Review ·

Papercuts’ fourth album, Fading Parade, is its first for the venerable record label Sub Pop. You would think that if Jason Quever were ever going to make his lo-fi pop project more marketable, now would be the time. It wouldn’t be hard to come up with some suggestions on how best to do so: (1) Dredge the vocals from the bottom of the mix, where they currently exist, to the surface, where they could be better enjoyed, (2) increase the clarity of the production so that it sounds less like a phonograph on a windy day and more like something you can at least imagine being recorded in the past half-century, (3) lay off the aching ballads and stick to the jaunty, hook-centric numbers like “Future Primitive” off You Can Have What You Want or “John Brown,” off Can’t Go Back. Next stop: the closing credit sequence of The Vampire Diaries.


Likely someone at Sub Pop has already offered these suggestions to Quever. Likely he has encountered suggestions of how to “clean up” his sound ever since Papercuts released its first album, Mockingbird, back in 2004. But it’s just as likely that Quever has never given those suggestions any real consideration. He seems as committed to his hazy, bedroom-pop aesthetic as a from-the-cradle vegetarian seems committed to soy-based products -- which is an attitude to be admired, even if you get the feeling when listening to Fading Parade that you’ve been here before.


Similar to previous Papercuts releases, Fading Parade features a few songs that mix delicious pop melodies with muddy arrangements in a way that that is downright stunning. “Do You What You Will” is one standout, with a soaring chorus and an insistent bass line. The track sounds like an old hit originally played on The Ed Sullivan Show that’s been refracted through a cloud of pot fumes and wood smoke. Another highlight, “Marie Says You’ve Changed” features jangling guitars, cymbal washes, and Quever’s breathy vocals layered over a driving drumbeat that wouldn’t be out of place on an album by the National. These songs are brilliant and instantly arresting because you can see Quever’s handywork, how he’s cleverly rearranged the pieces of what could be a conventional pop song into something unique.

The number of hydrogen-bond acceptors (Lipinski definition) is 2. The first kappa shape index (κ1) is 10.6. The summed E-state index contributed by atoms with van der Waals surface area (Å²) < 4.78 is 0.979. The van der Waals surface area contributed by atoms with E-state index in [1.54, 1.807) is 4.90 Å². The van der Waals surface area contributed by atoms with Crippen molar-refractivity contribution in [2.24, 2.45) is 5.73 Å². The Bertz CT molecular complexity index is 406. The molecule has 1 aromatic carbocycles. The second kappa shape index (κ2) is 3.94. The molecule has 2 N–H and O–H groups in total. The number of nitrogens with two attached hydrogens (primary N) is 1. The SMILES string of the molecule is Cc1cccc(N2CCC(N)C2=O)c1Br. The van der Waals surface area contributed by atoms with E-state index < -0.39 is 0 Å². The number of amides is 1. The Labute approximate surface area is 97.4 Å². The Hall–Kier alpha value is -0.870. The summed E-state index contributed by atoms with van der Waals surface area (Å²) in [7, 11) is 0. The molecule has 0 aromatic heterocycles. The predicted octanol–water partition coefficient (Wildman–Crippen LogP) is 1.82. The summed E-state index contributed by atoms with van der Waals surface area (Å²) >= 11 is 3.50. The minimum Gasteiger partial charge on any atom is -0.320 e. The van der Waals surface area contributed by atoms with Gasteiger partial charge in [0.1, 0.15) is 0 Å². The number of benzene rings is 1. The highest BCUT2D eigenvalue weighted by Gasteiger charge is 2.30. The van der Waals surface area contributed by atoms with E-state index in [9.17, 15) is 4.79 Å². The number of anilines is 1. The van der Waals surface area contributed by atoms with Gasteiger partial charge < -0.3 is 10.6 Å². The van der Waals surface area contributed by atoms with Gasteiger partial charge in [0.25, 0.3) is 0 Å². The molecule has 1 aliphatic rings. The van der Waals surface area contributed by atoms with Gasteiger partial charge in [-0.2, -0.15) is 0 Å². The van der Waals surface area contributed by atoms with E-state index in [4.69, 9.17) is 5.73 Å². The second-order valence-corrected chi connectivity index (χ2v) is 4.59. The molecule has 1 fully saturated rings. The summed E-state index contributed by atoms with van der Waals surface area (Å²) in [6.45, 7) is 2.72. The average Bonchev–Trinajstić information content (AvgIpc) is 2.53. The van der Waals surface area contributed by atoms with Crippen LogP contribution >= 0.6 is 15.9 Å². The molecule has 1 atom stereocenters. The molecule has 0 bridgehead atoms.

If Fading Parade was all “Do What You Will”s, the album would be a certifiable hit. But as good as Quever may be at churning out catchy lo-fi candy, he seems as interested in writing subtly powerful slow songs that build and crest like ocean waves. These tracks are where Quever earns the “dream pop” tag Papercuts is often labeled with. And though you could fall asleep to these songs, you’d have to stop paying attention to do it. Indeed, there are moments on Fading Parade’s downtempo songs that are just as moving as the flashy tromp of “Do What You Will” -- see the swelling chorus of “White are the Waves” or the sudden, revelatory chord change in the middle of “Wait Till I’m Dead.”


As a collection of whispery bummer rock, Fading Parade respects the tradition set by its predecessors. But Quever’s refusal to change may not always be an asset. Two of Papercuts’ notable peers in the lo-fi genre -- Grizzly Bear and Beach House -- have opened up their respective sounds, finding artistic and commercial success as a result. You have to wonder what might happen, or what Papercuts might be capable of achieving, were Quever to shine a little light into his already impressive bedroom.





  • Do You Really Wanna Know
  • Do What You Will
  • I'll See You Later, I Guess
  • Chills
  • The Messenger
  • White Are the Waves
  • Wait Till I'm Dead
  • Marie Says You've Changed
  • Winter Daze
  • Charades

Papercuts is the project of Jason Quever, a San Francisco songwriter and singer who favors a hazy, somnolent take on 1960s pop. The band’s previous two albums, Can’t Go Back , and You Can Have What You Want, garnered significant acclaim and landed Papercuts on tours with Beach House and Grizzly Bear. Now Sub Pop is releasing the band’s fourth album, Fading Parade. Early single “White Are the Waves,” charged with moody organ figures and sleepwalking percussion, suggests Quever is changing little about his formula for the major indie.

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